Craig Childs lives with his family off-grid in Western Colorado. He can see Utah from his house and he has explored Utah’s wilderness extensively, so we figured he qualified as a Utah Story.
When I first picked up the book “The Secret Knowledge of Water.” I was captivated by his personal adventure in understanding the Great Basin desert and remoteness at a more profound level. I’d always imagined myself spending a few weeks in the desert alone, like Everett Reuss or Edward Abbey and fully experiencing the wild. I see Childs as essentially picking up where Reuss left off. (Reuss likely drowned in a flash flood or the Colorado River).
Childs writes about water, “A desert, by definition, lacks it, but when water does come, it is magical, and sometimes in devastating abundance.”
Child’s approach in the desert is not to merely camp out and sustain, but to experience the enthralling power of flash floods by studying them up close by making a plan to live through them and tell about it. “I can be foolish sometimes, but not without confidence, I look at the situation and say to myself, ‘this is doable, I can handle this.’ I’m drawn to elemental powerful moments.” In extreme contrast to essentially riding in flash floods and living to write about it is his other skill: finding scarce water caches in the desert.
Childs experienced the expanse of the desert without packing any water. By not taking water he developed the skill of finding hidden water sources by following bees and ancient pathways and tuning his senses to the clues to find water. He described his process, “Force yourself into it. Make the story happen out of necessity…It’s a mix of stupidity, luck and skill.” he explains.
Childs has honed the skill of pitting man against the elements and nature in the basic survival scenarios that neolithic humans likely faced on a daily basis. Craig’s distinct method of both finding stories in remote areas and capturing the essence of places within geological and anthropological context make for excellent reading. My line of questioning was along the lines of how he developed his career/lifestyle and craft.
In his very early twenties he wrote a grant proposal to study the “ethnography of bush pilots off the coast of British Columbia.” He received $700 to make his proposal a reality. He hitchhiked his way up the coast of BC in airplanes, getting the stories of the pilots along the way. But he said the money didn’t come easy. The key was making his life “low overhead.”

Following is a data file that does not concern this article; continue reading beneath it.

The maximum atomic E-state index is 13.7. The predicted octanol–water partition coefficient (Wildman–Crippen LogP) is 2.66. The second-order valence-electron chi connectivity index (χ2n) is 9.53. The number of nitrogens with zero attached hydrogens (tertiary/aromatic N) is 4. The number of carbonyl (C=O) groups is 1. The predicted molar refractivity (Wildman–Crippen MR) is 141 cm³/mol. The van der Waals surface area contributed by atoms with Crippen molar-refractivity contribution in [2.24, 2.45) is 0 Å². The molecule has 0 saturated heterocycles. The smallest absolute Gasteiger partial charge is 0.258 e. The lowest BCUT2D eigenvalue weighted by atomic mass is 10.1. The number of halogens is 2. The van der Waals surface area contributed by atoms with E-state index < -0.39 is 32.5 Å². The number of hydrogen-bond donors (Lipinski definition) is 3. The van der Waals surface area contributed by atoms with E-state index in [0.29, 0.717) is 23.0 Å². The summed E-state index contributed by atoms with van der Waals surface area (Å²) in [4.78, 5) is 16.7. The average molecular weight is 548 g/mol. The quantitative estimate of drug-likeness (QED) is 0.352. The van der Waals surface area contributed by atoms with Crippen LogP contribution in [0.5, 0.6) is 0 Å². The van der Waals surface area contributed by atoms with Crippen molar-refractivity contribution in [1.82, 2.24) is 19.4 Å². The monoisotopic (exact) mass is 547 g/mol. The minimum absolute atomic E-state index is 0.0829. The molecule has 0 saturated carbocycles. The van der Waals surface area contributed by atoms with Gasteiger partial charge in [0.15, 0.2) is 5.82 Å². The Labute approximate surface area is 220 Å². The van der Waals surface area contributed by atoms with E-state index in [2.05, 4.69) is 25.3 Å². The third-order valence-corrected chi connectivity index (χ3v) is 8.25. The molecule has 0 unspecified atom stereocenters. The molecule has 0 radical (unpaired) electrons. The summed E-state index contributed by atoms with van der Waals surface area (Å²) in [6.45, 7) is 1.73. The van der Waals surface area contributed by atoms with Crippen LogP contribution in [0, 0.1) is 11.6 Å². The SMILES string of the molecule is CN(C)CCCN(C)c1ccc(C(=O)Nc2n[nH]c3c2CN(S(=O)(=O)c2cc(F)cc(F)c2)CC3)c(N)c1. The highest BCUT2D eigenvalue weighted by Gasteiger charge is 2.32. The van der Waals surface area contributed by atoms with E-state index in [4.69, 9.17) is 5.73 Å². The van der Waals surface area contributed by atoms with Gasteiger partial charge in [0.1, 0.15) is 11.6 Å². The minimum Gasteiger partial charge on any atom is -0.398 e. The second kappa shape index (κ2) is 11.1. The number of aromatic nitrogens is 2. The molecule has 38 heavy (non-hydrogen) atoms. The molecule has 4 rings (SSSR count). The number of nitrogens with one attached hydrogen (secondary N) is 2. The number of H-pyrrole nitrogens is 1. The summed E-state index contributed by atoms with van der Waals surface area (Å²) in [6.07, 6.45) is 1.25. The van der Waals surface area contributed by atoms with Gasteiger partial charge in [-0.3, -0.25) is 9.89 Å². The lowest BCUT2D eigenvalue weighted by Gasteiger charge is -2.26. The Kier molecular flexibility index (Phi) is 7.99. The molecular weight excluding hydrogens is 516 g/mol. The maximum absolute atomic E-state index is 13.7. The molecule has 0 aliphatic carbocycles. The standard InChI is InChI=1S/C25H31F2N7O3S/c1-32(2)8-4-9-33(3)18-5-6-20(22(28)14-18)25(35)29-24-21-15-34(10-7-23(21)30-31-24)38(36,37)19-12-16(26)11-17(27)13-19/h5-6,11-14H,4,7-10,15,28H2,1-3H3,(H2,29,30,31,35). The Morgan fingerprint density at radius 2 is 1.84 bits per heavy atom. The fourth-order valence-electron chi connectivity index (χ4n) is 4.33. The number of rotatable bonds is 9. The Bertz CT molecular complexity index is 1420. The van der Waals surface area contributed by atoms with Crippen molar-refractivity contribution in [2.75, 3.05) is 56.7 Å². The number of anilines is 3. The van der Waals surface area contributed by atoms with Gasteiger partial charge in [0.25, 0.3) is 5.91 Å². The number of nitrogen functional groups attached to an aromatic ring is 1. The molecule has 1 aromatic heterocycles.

“I lived in a teepee for about five years, with one little solar panel. It was enough to run a computer.” He lived on the land of a couple who would feed him dinner once a week in exchange for reading them his stories. “Basically that hasn’t changed. I do stories for food.”
After the teepee living he was able to get a gig as a guide taking kids from LA into Southern Arizona while writing at the same time. He lived in his truck then for about seven years. “I would do the guiding seasons, and then I would go out and write.”
His first book was written after he spent a winter in Canyonlands, where he obtained permits to see the remote areas. The book was entitled, “Stone Desert.” He met a photographer in the Needles district who proposed writing a coffee table book together.
He then visited a publisher and went with his journal where they told him, “This isn’t a coffee-table book, this is a book book. So they decided to publish his journal into a book. “It just kept going from there.”
Child’s said he did once have a “real job” when he lived and worked in Ouray, Colorado at the Ouray County Plaindealer. But he said up until then he was always, “writing on the side about things I was doing, trips I was taking.” He decided to leave the paper and head up to the Arctic to examine the Yukon and start from the Whitehorse area.
It was an ambitious adventure: to kayak the Yukon River for 50 days and 1,100 hundred miles to the Pipeline haul road area with a friend. He managed the logistics by mailing food ahead to remote outposts. He camped in remote areas where there were more animals than humans. He said he learned a great lesson, “The mosquitos were amazing. They changed my life. I can’t deal with them anymore.”
Since then he says everything he has done has been either a gig, a stint, or an assignment, never again an hourly job.
I’ve recently read, Atlas Of A Lost World: Travels In Ice Age America, where Craig examines the dynamics of people moving into an uninhabited hemisphere in the late Pleistocene, documenting arrivals from Alaska to Florida to Southern Chile.
Childs has won the Orion Book Award and has twice won the Sigurd F. Olson Nature Writing Award, the Galen Rowell Art of Adventure Award, and the Spirit of the West Award for his body of work. He is a contributing editor at Adventure Journal Quarterly, and his writing has appeared in the New York Times, Los Angeles Times, Men’s Journal, and Outside. The New York Times says “Childs’s feats of asceticism are nothing if not awe-inspiring: he’s a modern-day desert father.”
Childs wrote in his field notes, “Half my life ago I went to a job fair at the University of Colorado. I put on my good boots and a button-down, loaded my arms with papers I’d written and opened the door on the waiting room where intent young men and women sat wearing neatly pressed business outfits. Like me, they were waiting for their future to happen. At that instant, I spilled every paper I had, a beautiful white cascade. Scooping my life’s work off the floor as every person sat and stared, I realized I was in the wrong room. I excused myself out the door and promptly exited the job fair.”
He added, “Roads diverge in the woods and I start climbing trees.”
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